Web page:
Best Buy promised me a $150 refund. Now it won’t pay!

After the price of Francis Clark’s dishwasher falls, Best Buy agrees to refund him $150. But now it won’t pay. What’s going on?

Q: I bought a Bosch dishwasher for $1,100 from Best Buy recently. A week later, Best Buy lowered the price of the dishwasher by $100 and a week later by another $50.

I contacted Best Buy by chat and asked for a price match. It agreed to issue a refund during a chat session. Best Buy said it could take up to two credit card billing cycles but after my second billing cycle I still didn’t see the refund.

I contacted Best Buy again and this time a representative said they would not issue a refund because it was outside the return and exchange window. But the reason it was outside the window was because of Best Buy’s delay. Can you help me get the $150 that Best Buy promised me? – Francis Clark, Hudson, Massachusetts

A: If Best Buy promised you a refund, it should have followed through. Normally, businesses will price-match a product at the time you buy it but not afterward. But at the time you had already purchased your appliance, Best Buy’s policy was to price match before your purchase and during your return window.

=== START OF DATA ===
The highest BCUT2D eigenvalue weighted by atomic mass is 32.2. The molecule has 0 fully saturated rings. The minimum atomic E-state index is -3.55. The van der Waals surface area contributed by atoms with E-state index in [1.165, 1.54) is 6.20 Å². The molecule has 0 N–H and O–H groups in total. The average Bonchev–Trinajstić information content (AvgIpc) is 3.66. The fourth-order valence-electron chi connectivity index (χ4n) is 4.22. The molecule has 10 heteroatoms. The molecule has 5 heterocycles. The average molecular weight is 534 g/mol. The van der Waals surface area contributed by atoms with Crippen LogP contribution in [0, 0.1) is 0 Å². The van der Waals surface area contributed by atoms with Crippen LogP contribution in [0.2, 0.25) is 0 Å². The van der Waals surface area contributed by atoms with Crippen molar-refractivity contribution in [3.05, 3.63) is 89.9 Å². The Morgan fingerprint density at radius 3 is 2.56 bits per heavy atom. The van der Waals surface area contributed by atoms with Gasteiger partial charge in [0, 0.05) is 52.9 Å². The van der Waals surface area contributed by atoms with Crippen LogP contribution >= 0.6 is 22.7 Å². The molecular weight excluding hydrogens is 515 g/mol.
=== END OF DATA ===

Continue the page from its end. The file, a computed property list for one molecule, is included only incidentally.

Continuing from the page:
It’s not clear why Best Buy didn’t honor its agreement. You had the promise in writing. You did a nice job of keeping a paper trail. (You should always keep a record of your correspondence with a company, especially when it comes to a refund.)

You asked for a refund twice – the first time when the price fell by $100 and then again when it fell by another $50. That may have confused Best Buy’s system, which had already authorized one refund. It looks like they may have canceled each other out.

But that wasn’t the problem. Best Buy then treated your case as if it was brand new. You waited patiently for your two credit card cycles to end and then asked again, and that’s when Best Buy told you it was too late.

This seems like a case of one hand not knowing what the other is doing, which happens often at big companies. An email to one of the executive contacts at Best Buy might have cleared things up. I list the names, numbers and emails of the customer service managers on my consumer advocacy site

You reached out to my consumer advocacy organization and I contacted Best Buy on your behalf.

Best Buy responded to you the next day. A representative contacted you and promised to fix the problem.

“Today, I see the correct credit on my card,” you reported. “Thank you!”

Christopher Elliott is the founder of Elliott Advocacy (, a nonprofit organization that helps consumers solve their problems. Email him at or get help by contacting him at

© 2024 Christopher Elliott